Words and Phrases
kink

“kink”

Meaning:

uncontrollable fit of laughter

Alternative spelling/meaning:

keenk

In Literature:

Excerpt from Ballygullion by Lyn Doyle

An’ thin she could hould out no longer, but down she sits on a chair an’ laughs, an’ rocks herself back an’ forrard in the chair laughin’, till she got a stitch in her side. But ivery time she thought av Pether off she wint again, an’ whin he come back intil the kitchen wi’ a pair av Brian’s breeches on him that hardly come till his ancles, an’ the ould cordhuroys in a parcel undher his arm, she hadn’t more than half laughed herself out, an’ wint intil a fresh kink.

(Dublin & London: Maunsel & Co. Ltd., 1920), p 31.

Excerpt from Lobster Salad by Lyn Doyle

p. 73: As the two women came in he bursts into a kink of a cough. “I’ll go straight to bed, mem,” sez he to Miss Kimmit, “for I’m no company with this bark I’ve got. But I’ll be better in the morning. …

p. 110: “Is it laugh at ye, Mr. Anthony?” sez I. “I wouldn’t think of such a thing.” An’ the next minit I was holdin’ on to a tree an’ laughin’ till I lost my breath. I’d ha’ been laughin’ yet, I believe, between p.111 the fun of the thing an’ the look of Mr. Anthony, but just as I was in the middle of a kink there comes a whistle from up the path in front of us.

(London: Duckworth, 4th edition, 1937), pp 73, 111.

Excerpt from Dear Ducks and other “Ballygullion” Stories by Lyn Doyle

p. 140: “What about the sergeant, Polly?” sez the Masther. The crather cocked up its wee beady eye like a flash. “The sergeant’s dhrunk,” it sez, away deep down in its throat. “The sergeant’s dhrunk. Look at his nose. Very sad, very sad.” An’ then away it goes in a rhyme ye could hardly follow, it went that quick: “Look at his nose, look at his nose, look at his nose,” with a great kink of laughin’ at the end; an’ then very slow an’ serious again: “Very sad – very sad.”

p.191: Afther a while the laugh died down, with one or two fresh starts among the weemin’-folk; but Hannah still kept on till she went fair into hysterics, an’ didn’t come to till they threatened to pour water on her. Even afther she was partly stopped she’d lay down her sewin’ an’ go off into a fresh kink.

(London: Duckworth, 1925), pp 140, 191.

Excerpt from English as we speak it in Ireland by P W Joyce

p. 234: Chincough, whooping-cough: from kink-cough. See Kink. p. 280: Kink; a fit of coughing or laughing: ‘they were in kinks of laughing.’ Hence chincough, for whooping-cough, i.e. kink-cough. I know a holy well that has the reputation of curing whooping-cough, and hence called the ‘Kink-well.’

(London: Longmans, Green, & Co., 1910)], p 280 (glossary).

Excerpt from The Adventures of Hughey Funney by Robert Huddleston

Be the fashions of Paris, boy, numerous pictures, more glancin’ and bonny than those on the heads of gingerbread babies of barbers in their fineries and razors in their hand at each end of the sign, and in the centre Hare and McCurls’s Shaveytantrium. Did you never hear tell o’t. It was the blade end strip’t a fellow of his hirsute appendages in less than a moment’s warning.” “Never”, responded Qua kinking still louder. “Oh, by the mither of the tonsure, Paddy, you need not laugh. The Shaveytantrium, boy, d’ye see, took the pride off Lon’on”. …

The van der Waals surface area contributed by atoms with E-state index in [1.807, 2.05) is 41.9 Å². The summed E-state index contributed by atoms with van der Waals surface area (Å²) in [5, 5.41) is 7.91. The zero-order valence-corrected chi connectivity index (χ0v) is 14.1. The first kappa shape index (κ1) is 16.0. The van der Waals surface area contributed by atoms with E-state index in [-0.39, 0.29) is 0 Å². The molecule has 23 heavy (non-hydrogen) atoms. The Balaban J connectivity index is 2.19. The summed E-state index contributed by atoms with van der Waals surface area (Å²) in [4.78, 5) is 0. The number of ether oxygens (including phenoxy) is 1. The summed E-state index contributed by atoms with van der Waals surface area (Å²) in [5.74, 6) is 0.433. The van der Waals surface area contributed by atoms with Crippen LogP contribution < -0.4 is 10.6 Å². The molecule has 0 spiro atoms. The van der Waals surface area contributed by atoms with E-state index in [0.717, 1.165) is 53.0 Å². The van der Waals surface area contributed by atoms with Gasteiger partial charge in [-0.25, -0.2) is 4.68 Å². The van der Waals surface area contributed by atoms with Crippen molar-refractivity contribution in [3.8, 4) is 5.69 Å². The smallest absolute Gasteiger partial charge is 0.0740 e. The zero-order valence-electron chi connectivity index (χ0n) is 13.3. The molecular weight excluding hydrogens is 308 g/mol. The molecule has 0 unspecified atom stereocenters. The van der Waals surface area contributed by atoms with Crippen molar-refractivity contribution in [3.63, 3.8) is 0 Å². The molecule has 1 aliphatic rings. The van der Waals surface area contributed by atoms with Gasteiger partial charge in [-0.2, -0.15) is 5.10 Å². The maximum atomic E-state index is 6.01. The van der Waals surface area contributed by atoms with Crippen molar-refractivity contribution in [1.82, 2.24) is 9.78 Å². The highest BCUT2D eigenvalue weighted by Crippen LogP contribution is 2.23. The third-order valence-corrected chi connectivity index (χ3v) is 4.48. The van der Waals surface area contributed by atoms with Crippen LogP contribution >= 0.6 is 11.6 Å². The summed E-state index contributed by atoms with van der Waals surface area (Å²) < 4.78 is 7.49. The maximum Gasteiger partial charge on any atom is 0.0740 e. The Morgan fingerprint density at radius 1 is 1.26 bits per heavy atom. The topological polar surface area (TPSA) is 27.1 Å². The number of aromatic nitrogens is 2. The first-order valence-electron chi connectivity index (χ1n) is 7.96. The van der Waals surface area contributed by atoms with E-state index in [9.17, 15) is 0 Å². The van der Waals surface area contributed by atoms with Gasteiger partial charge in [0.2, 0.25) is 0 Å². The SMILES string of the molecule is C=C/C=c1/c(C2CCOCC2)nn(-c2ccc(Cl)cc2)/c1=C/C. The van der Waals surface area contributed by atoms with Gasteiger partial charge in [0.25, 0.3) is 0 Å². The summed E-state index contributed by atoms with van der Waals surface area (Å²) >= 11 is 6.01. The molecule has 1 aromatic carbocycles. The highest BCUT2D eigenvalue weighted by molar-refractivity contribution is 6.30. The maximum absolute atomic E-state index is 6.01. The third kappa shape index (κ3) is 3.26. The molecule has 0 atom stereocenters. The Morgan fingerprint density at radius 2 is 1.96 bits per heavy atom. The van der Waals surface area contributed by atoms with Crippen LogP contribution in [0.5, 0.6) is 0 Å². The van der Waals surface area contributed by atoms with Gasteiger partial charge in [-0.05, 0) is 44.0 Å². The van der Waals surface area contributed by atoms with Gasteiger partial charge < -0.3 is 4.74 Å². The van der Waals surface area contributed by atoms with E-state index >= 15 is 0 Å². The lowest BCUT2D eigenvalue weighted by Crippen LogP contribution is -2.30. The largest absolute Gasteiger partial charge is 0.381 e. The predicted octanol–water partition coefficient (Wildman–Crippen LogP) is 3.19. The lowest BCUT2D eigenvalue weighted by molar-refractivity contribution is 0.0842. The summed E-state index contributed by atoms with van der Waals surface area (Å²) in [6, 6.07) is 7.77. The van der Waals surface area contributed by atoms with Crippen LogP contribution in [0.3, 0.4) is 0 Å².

“Well-a-day!” said Judy, now gaining breath and only kinking by turns, “if that wife o’ Hughey’s, Bevin, talks the way you talked, sure enough, she’ll be odd – ek-ek-ek – och she’s no handy wid the tongue.” …

And he skipt and sang – and he laughed – and they laughed, the one to help the other, till their laughs ended – ended and again began, every eye cast next other, till the ended in fearful kinks. …

(unpublished manuscript, no date).

Excerpt from By Thrasna River, The Story of a Townland, given by one John Farmer, and edited by his friend, Shan F. Bullock by Shan F Bullock

“Oh dear, oh dear!” said Rose at last, putting her cup on the table, and wiping her eyes with her apron, “I’ll die this day! Oh dear, oh dear! To think o’ the foolishness av us all! Aw, Master Hal, stop!” Hal, with his head on the table, was in what we used to call a kink, a species of hysterics which violence only could stop; so presently I dragged him by the collar down into the kitchen and shot him out into the yard.

(London: Ward, Lock & Co. Ltd., no date, but given as 1895 in UFTM Bibliography), p 98. The early narrative is unlocated geographically, until the hero’s arrival in Dublin.

Excerpt from Dan the Dollar by Shan F Bullock

“Well, thanks be to God for that,” said Sarah at last; “it does one more good than a month of doctor’s physic. Ah, the foolish old woman I am to be sure. Well, well. Never can I look at those bonnets again without having a kink.” “Nor I, mother,” said Mary. “And if you see me laughing to myself you’ll know I’ve been seeing two heads upon you.

(Dublin: Maunsel, 1906), p 116.

Excerpt from Sayings, Proverbs and Humour of Ulster by Sir John Byers

If the patient is a child he may be “donsie” (Scotch for sick or ailing), or he may have an attack of “dwaums” (a sudden illness), or he may have the “gnarls” (chicken-pox), the spots being like knots or gnarls of wood; or the “chin-cough” (whooping-cough). This was originally “kink-cough,” from an old word kink (Anglo-Saxon cincian, and Dutch kinken), which was used with two meanings – (I) to laugh loudly (one often hears in Ulster, “he kinked with laughter”), and (2) to gasp for breath, as in the spasms or kinks of whooping-cough.… It is a pity that the modern word “whooping-cough” has so much displaced the more ancient and classical term “chin-cough,” still largely used in Ulster.

(Belfast: W Strain, 1904), p 60

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